I'm feeling the warmth of the fire of freedom.

My mom won't be happy to hear this, but I skipped class this morning to watch the inauguration. I planned on taping it and hoping to get back in time to catch the end of the speech, but I just couldn't drag myself away from the TV. The pomp and circumstance and historical significance- all those power players in one place- is like pure crack cocaine for a political junkie like myself. I'm glad I stayed and watched the whole thing live; I experienced all the highs a Bush supporter has come to expect from his greatest moments: a few tears of pride, chills at the recongnition of truth and goodness, and those split seconds of terror when protesters get out of hand. (Does anybody else panic when they hear that stupid NBC Special Report Music? NBC: "Bum-ba-ba-ba-baduh-duh-duh..." Me: "THE PRESIDENT IS DEAD!! Oh please let it just be an earthquake!" I know, that's terrible. It's usually just a stupid press conference, anyway.)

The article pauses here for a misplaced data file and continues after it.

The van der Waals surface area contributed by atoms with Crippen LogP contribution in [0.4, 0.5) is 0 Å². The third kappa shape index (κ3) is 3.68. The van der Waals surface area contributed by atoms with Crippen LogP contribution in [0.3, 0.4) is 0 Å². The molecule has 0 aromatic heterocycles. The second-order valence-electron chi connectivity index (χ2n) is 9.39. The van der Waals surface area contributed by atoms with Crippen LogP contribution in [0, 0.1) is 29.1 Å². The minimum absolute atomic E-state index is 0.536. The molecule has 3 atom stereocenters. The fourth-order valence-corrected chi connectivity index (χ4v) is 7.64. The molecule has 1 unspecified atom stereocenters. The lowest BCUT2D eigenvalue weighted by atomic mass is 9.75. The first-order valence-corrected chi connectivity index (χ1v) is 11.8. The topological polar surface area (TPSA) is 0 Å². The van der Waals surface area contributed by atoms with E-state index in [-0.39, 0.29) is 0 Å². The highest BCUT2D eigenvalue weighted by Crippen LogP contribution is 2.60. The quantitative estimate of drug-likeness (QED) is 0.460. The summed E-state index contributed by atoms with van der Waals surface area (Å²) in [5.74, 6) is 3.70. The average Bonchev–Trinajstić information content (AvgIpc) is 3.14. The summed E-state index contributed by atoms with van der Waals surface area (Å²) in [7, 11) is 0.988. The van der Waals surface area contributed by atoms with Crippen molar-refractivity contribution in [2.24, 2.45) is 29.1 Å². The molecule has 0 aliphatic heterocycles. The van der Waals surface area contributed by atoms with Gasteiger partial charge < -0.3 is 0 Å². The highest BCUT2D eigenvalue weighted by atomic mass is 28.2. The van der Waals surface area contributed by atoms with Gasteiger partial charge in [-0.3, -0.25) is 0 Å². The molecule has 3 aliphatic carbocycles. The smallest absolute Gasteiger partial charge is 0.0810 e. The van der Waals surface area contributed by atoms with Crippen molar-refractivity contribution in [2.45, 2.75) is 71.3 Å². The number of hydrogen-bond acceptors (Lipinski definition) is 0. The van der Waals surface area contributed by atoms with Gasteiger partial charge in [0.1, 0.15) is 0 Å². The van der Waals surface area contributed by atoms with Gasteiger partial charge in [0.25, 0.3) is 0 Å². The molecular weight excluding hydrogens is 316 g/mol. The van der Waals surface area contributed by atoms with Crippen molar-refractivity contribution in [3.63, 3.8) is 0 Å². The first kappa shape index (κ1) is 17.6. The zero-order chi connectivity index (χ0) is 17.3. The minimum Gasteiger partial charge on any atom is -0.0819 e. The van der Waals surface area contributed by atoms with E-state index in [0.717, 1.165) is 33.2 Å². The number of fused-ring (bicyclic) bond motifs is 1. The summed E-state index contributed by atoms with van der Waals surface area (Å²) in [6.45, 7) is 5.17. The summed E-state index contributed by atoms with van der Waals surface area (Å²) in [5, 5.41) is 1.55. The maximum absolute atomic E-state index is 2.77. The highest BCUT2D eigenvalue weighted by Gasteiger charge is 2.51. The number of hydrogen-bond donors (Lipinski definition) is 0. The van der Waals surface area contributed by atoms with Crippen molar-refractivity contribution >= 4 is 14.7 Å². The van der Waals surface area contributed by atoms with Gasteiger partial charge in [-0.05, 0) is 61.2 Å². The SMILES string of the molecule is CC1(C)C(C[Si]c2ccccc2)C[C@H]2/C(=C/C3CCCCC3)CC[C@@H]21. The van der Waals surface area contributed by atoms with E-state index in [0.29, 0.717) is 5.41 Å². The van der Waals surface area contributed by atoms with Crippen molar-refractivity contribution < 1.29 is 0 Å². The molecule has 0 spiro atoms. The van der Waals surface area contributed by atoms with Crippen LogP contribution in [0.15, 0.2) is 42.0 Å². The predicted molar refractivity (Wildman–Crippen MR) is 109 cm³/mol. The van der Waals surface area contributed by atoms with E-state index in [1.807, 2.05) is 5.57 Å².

If you missed the speech, you can read the full text here or watch clips at c-span.org. My favorite bits:

- "From all of you, I have asked patience in the hard task of securing America, which you have granted in good measure. Our country has accepted obligations that are difficult to fulfill, and would be dishonorable to abandon. Yet because we have acted in the great liberating tradition of this nation, tens of millions have achieved their freedom. And as hope kindles hope, millions more will find it. By our efforts, we have lit a fire as well - a fire in the minds of men. It warms those who feel its power, it burns those who fight its progress, and one day this untamed fire of freedom will reach the darkest corners of our world."

- "I ask our youngest citizens to believe the evidence of your eyes. You have seen duty and allegiance in the determined faces of our soldiers. You have seen that life is fragile, and evil is real, and courage triumphs. Make the choice to serve in a cause larger than your wants, larger than yourself - and in your days you will add not just to the wealth of our country, but to its character."

- "When the Declaration of Independence was first read in public and the Liberty Bell was sounded in celebration, a witness said, "It rang as if it meant something." In our time it means something still. America, in this young century, proclaims liberty throughout all the world, and to all the inhabitants thereof. Renewed in our strength - tested, but not weary - we are ready for the greatest achievements in the history of freedom."

Go read the whole thing, as they say.